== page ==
Harvie S

NYC jazz bassist on new discovery of priceless 1985 recording

Exclusive interview with FBPO’s Jon Liebman
August 30, 2021

Harvie S’ presence on the NYC jazz scene is certainly hard to ignore. Known for pushing musical boundaries, the award-winning bassist, composer, and educator has released more than 35 albums as a leader or co-leader and has appeared on more than 375 as a sideman. Over the years, he’s performed and recorded with jazz giants Stan Getz, Chet Baker, Tony Bennett, Michael Brecker, Paquito D’Rivera, Chick Corea, Gil Evans, Art Farmer, Pat Metheny, and Zoot Sims. Since 1984, Harvie has served as Professor of Jazz Bass and Ensembles at Manhattan School of Music. This summer marked the release of his live album Going For It, which documents a legendary series of 1985 performances with Mike Stern and Alan Dawson. 

FBPO: Can you relive the moment for me when you first learned that those 1985 sets had been recorded?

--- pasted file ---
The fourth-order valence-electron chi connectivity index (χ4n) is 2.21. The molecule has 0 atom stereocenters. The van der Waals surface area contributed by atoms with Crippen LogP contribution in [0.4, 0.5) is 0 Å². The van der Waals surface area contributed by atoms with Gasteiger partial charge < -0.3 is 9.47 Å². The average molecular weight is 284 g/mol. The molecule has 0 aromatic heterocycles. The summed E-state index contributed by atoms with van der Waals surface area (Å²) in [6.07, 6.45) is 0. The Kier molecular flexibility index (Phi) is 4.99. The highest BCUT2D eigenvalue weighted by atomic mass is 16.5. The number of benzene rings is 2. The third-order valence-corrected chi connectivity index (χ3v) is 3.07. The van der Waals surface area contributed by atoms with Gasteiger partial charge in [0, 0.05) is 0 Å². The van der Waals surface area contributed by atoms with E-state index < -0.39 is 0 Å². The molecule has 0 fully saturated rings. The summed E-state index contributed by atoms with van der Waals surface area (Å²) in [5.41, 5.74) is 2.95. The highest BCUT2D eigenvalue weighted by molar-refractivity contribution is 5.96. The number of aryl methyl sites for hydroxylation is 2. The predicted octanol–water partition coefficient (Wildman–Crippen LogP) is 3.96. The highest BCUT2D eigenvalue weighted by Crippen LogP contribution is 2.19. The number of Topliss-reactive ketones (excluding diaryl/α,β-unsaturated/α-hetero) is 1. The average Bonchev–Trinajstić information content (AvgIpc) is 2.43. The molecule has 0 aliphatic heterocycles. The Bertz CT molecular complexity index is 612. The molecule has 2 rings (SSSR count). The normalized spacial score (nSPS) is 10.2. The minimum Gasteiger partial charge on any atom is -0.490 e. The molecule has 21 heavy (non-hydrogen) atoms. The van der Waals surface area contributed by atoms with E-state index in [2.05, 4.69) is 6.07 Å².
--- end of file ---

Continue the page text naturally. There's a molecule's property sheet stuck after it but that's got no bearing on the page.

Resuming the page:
HS: It’s the funniest thing. I wanted to hit the guy over the head, but not in a mean way. [Laughs] I play a lot with Jerry Bergonzi, and usually when I go up there, my friend is there, and he loves to record. He’s recorded so many people and he’s very trustworthy.

FBPO: You’re talking about David Lee, right?

HS: David Lee. We talked about this gig, and he said, “Yeah, it was such a great gig.” Finally, I said to him, “You know, it’s really too bad we never got this recorded.” He says, “Oh, I got all three nights.” And that’s when I wanted to say, “What?!!”

FBPO: When did you find out?

HS: About two years ago. He sent me the raw footage. It took me about a year to really make something out of this, because the tunes were so long. There were issues with crowd noise ’cause it was a crazy, wild crowd. And there were issues where the cassette would run out in the middle of the tune or near the end, so there were tunes that we couldn’t use. I had to edit and realize that I can’t put out a record of four songs, and they’re all like 15 minutes, you know? So, I had to do a lot of work on the music, but I’m very happy with what came out. Everybody seems to be, including Mike Stern and company. Everybody’s very happy.